Thursday, May 22, 2014

US government urges Ethiopia, Egypt to resolve GERD conflict | Infrastructure news

The US government has urged Egypt, Sudan and Ethiopia to work out their differences surrounding the Grand Ethiopian Renaissance Dam.
Speaking during an online press conference, United States Assistant Secretary of State for African Affairs Linda Thomas-Greenfield said that the two countries needed to resume negotiations immediately for mutual benefit. “We knew that some talks had taken place and we encourage them to continue to have more talks so that they can find a solution that benefits both sides,” she said.
Meanwhile Egypt’s presidential frontrunner Abdel-Fattah al-Sisi has expressed his willingness to visit Ethiopia for talks to resolve the Nile water dispute.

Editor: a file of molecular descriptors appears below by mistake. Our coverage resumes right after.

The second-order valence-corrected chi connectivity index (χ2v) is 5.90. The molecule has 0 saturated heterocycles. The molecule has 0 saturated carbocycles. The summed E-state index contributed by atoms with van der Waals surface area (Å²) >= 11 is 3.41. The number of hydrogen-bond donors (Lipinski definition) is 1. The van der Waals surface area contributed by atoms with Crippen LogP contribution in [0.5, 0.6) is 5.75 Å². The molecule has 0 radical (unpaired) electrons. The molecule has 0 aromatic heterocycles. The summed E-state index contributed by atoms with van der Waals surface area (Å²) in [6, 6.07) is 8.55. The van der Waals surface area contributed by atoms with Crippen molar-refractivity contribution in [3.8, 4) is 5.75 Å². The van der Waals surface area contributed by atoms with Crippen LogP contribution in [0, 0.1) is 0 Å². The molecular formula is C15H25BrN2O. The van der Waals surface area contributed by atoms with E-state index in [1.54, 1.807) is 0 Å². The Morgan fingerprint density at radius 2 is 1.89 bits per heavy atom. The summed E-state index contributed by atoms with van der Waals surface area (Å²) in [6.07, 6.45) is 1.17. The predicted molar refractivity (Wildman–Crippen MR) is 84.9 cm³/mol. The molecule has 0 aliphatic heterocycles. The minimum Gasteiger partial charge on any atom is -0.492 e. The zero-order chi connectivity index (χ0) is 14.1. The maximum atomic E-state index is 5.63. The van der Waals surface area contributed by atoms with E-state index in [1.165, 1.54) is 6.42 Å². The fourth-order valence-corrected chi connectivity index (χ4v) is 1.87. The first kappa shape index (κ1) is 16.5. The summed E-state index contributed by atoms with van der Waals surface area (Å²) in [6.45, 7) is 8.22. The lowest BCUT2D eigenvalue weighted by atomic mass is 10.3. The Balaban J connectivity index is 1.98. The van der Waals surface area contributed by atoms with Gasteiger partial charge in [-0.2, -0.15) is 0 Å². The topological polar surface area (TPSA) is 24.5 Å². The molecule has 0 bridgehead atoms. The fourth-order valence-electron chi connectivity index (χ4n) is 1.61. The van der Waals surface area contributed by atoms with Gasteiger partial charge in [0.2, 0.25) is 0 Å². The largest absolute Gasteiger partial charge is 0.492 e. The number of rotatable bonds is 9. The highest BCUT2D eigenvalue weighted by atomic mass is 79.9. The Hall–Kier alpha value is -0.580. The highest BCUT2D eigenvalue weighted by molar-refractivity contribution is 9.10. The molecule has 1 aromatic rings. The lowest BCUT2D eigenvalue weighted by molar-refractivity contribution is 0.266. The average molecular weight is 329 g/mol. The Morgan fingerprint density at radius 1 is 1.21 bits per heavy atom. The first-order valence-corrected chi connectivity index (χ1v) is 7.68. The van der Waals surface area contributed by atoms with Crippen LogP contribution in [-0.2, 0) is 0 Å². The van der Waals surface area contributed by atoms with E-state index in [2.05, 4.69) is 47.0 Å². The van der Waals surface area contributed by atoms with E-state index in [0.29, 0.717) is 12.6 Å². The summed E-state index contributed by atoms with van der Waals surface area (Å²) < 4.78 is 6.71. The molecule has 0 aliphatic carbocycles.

Al-Sisi said he will not hesitate to make any effort for his country and its water rights. “Dialogue and understanding are the best way to resolve the crisis. This is better than going into a dispute or an enmity with anyone,” he told the Al-Ahram Daily.
GERD, located on the Blue Nile River in Ethiopia, 42km from the Sudan border, is one of the largest hydropower dam projects in Africa. Ethiopia’s plans to build the $6.4 billion hydroelectric dam caused tension with Egypt because of the dam’s location in Egypt’s primary water source.
According to Thomas-Greenfield, Egypt has repeatedly voiced concerns against the dam, fearing that it will decrease the volume of the water the country has been receiving from the Nile. The Ethiopian government has insisted on its right to develop its natural resources and believes that the dam will not significantly affect the water volume of the downstream countries.

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